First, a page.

Beyond the anti-FUD fund, Sun also announced that he was sending $1,000 worth of USDT to a self-taught trader now living in Silicon Valley, known on Twitter as “Tommy Mustache,” to help him make derogatory memes shaming The Block’s staff for failing to apologize for what they considered a sensationalist article. (Mustache confirmed to CoinDesk that he received Sun’s payment.)
As a passionate holder of both BNB and TRX, Mustache said several people in his Telegram groups sold their BNB after The Block report because they feared Zhao may be arrested or otherwise penalized.
“Investors like me are getting hurt [by rumors] and we are sick of it,” Mustache said.
To be clear, so far little evidence suggests there was a police “raid,” and that phrasing was later changed by The Block to “visit.” There does, however, appear to be ongoing changes related to how and where China-based Binance staffers operate. Even if Chinese authorities are taking a close look at various offices affiliated with the exchange, that doesn’t imply any such visit would be disciplinary.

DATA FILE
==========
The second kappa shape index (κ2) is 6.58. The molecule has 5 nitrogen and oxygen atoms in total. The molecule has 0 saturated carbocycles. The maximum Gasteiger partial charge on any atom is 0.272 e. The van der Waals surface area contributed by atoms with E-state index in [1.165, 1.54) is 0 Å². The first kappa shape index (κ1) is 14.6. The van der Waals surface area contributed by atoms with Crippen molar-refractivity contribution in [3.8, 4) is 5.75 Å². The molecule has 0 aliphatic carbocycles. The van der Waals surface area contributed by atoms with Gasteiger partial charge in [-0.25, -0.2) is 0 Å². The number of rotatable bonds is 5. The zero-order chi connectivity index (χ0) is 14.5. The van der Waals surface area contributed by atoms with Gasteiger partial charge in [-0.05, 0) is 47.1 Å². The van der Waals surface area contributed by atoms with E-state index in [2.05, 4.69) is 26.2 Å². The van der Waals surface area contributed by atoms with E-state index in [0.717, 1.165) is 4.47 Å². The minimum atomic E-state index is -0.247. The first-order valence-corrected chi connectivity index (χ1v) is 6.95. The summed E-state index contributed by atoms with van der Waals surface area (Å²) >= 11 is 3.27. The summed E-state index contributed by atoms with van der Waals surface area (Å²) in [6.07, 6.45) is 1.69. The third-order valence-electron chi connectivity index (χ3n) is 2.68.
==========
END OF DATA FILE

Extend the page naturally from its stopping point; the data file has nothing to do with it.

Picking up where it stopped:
Still, Zhao later denied the existence of any Binance office in Shanghai since 2017, which strained credulity given the fact that employees were working in that area. When asked if he believes Zhao and Sun’s personal reputations give the tokens he owns their value, Mustache said that was “above his pay grade” and declined to comment on whether he would sell if anything happened to Zhao personally.
Regardless, Zhao’s rivals and former coworkers at the Asian OKEx exchange promoted this headline feud while spreading other accusations of dishonesty and unethical behavior by Zhao personally. (In Chinese social media groups, sexist criticism of Binance co-founder and fellow OKEx alum He Yi took a dark turn that has, fortunately, not made its way to Crypto Twitter.)
In short, Mustache worried negative headlines and Twitter feuds were impacting the value of his holdings.
That’s why he’s using the money from Sun to pay a graphic designer in Romania who makes reporter-bashing memes, in addition to thousands of dollars from Mustache’s own money. The funds are distributed to followers who share memes or contribute their own, following the giveaway format Sun often uses for the TRX community.
Mustache, who said he never received money from either founder before this incident, met Zhao in person over Thanksgiving weekend. Zhao likened their burgeoning bromance to a first date as the BNB holders’ meme-making crusade raged on. On Dec. 2, Mustache retweeted a call to “protect our investments” by discrediting FUD. (Binance denied contributing any money to this meme war.)
FUD according to whom?
As this case illustrates, what qualifies as FUD is generally defined by crypto celebrities.
In many cases, bombastic tweets and public announcements from token founders appear to surf the gray area between misrepresentation and optimism.